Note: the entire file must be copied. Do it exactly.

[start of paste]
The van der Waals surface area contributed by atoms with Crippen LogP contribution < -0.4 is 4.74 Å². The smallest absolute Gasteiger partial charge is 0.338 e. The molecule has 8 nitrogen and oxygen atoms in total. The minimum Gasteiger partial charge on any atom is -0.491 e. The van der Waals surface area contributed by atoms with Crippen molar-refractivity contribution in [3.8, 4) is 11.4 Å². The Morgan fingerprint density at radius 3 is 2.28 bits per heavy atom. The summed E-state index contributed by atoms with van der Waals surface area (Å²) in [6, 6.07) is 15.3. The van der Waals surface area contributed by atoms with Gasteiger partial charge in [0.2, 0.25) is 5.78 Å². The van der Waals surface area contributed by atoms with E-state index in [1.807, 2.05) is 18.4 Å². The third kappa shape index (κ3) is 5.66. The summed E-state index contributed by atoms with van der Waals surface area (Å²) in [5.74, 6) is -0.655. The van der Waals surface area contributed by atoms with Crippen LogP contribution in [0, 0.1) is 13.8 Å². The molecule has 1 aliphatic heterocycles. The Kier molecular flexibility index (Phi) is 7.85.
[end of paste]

The van der Waals surface area contributed by atoms with Crippen LogP contribution < -0.4 is 4.74 Å². The smallest absolute Gasteiger partial charge is 0.338 e. The molecule has 8 nitrogen and oxygen atoms in total. The minimum Gasteiger partial charge on any atom is -0.491 e. The van der Waals surface area contributed by atoms with Crippen molar-refractivity contribution in [3.8, 4) is 11.4 Å². The Morgan fingerprint density at radius 3 is 2.28 bits per heavy atom. The summed E-state index contributed by atoms with van der Waals surface area (Å²) in [6, 6.07) is 15.3. The van der Waals surface area contributed by atoms with Gasteiger partial charge in [0.2, 0.25) is 5.78 Å². The van der Waals surface area contributed by atoms with E-state index in [1.807, 2.05) is 18.4 Å². The third kappa shape index (κ3) is 5.66. The summed E-state index contributed by atoms with van der Waals surface area (Å²) in [5.74, 6) is -0.655. The van der Waals surface area contributed by atoms with Crippen LogP contribution in [0, 0.1) is 13.8 Å². The molecule has 1 aliphatic heterocycles. The Kier molecular flexibility index (Phi) is 7.85.